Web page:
consignment be the best solution to the problem

Section 53.6 of the revised IRR

22

presented?
c. Identify the alternative
solution

i. What alternative solutions in satisfying the needs


are available in the market?
ii. Are these alternative solutions attainable?
iii. How much is the cost of each alternative?
iv. What is the profile of the supply market?
v. What are the sources of these products and
services?
vi. Are the products and services readily available?

d. Compare the Alternative


Solutions

i. Best Value for Money


ii. Risk Assessment and Management
iii. Government Policies Affecting Procurement
iv. Other Relevant Factors Identified

e. Decide

Choose from among the alternative solution one


that is most beneficial to the Procuring Entity and
make the necessary recommendation to the
Approving Authority.

2. Determine Approved Budget for Contract (ABC)


a. The ABC is the budget for the contract duly approved by the HOPE as provided in
the General Appropriations Act, continuing and automatic appropriation. It also
pertains to the estimated contract cost for Foreign-funded procurement.
b. In determining the ABC the end-user shall take into consideration:
b.1. Budgetary constraints embodied in the Budget Proposal as well as the APP;
b.2. Appropriation for the project or procurement reflected in the APP;
b.3. Market price of the goods to be procured or the value of the services to be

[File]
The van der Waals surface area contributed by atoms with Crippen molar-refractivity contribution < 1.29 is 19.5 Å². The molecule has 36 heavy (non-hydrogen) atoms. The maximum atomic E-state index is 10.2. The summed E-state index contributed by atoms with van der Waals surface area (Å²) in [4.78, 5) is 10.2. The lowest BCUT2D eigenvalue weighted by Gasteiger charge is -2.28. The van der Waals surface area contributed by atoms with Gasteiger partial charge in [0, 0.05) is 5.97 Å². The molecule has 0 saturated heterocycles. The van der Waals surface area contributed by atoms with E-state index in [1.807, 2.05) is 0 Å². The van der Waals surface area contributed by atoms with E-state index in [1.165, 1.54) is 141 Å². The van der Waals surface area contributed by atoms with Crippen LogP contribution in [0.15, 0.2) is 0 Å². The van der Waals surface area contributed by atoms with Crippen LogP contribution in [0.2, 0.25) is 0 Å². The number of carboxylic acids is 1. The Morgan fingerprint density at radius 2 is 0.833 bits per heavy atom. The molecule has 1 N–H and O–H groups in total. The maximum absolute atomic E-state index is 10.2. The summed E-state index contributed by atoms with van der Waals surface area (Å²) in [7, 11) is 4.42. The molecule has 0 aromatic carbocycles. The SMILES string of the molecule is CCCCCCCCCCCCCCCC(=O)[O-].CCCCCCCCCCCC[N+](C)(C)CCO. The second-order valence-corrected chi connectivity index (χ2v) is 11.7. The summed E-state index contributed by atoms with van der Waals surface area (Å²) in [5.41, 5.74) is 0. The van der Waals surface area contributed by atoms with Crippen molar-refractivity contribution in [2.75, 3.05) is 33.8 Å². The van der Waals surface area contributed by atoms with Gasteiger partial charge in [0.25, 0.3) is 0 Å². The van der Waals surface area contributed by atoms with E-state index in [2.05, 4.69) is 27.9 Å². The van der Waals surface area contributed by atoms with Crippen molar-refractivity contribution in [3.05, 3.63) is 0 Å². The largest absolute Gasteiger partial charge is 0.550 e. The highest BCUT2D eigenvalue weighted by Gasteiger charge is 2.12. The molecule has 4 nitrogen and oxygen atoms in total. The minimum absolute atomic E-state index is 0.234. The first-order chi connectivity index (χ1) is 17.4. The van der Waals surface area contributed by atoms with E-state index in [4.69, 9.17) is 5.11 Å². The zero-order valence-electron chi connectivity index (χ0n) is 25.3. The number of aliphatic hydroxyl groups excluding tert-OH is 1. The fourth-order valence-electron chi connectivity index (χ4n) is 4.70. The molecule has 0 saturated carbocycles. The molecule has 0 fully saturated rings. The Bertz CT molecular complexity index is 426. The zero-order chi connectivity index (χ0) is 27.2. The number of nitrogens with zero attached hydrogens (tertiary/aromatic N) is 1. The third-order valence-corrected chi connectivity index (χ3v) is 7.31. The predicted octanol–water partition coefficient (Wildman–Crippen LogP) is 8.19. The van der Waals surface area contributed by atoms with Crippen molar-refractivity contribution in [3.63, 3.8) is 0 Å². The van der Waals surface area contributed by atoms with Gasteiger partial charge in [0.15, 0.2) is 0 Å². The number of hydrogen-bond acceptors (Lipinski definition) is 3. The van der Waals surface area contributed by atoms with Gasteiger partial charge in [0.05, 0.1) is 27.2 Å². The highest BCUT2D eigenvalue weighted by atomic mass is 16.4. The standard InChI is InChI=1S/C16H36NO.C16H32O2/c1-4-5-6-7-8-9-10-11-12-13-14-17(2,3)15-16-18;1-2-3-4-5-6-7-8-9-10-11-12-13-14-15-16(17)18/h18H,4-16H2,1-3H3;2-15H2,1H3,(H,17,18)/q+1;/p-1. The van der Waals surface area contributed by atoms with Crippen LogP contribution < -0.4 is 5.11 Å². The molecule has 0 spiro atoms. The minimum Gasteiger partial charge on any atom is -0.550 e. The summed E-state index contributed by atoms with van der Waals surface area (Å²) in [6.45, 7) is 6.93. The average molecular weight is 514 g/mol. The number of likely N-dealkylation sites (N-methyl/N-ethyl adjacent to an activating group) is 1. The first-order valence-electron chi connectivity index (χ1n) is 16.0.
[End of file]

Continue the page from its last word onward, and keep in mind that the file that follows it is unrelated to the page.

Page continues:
rendered;
b.4. Inflation or the cost of money which is related to the process of procurement; or
b.5. Mode of procurement sought to be enforced.
3. Terms of Reference
a. The Terms of Reference (TOR) for Consulting Services is the document prepared by
the Procuring Entity that provides the detailed description of the services deliverable
by the Consultant.
b. Guidelines in preparing the TOR (this shall be further be discussed in the succeeding
sections)
23

b.1. Product Quality It is essential that the quality of the service is determined and
set in writing.
b.2. Product Description The technical description of the product to be procured
should not be generic, not brand or product specific, unless it falls under the
exceptions products with intellectual property rights attached, those exclusively
offered by a single source, or with no substitutes. Description must be clear and
unambiguous.
b.3. Due to the complexity and highly technical nature of some procurement, of
which the Procuring Entity lacks necessary technical proficiency, it is prudent to
engage as consultants a pool of technical experts to assist in the preparation of TOR.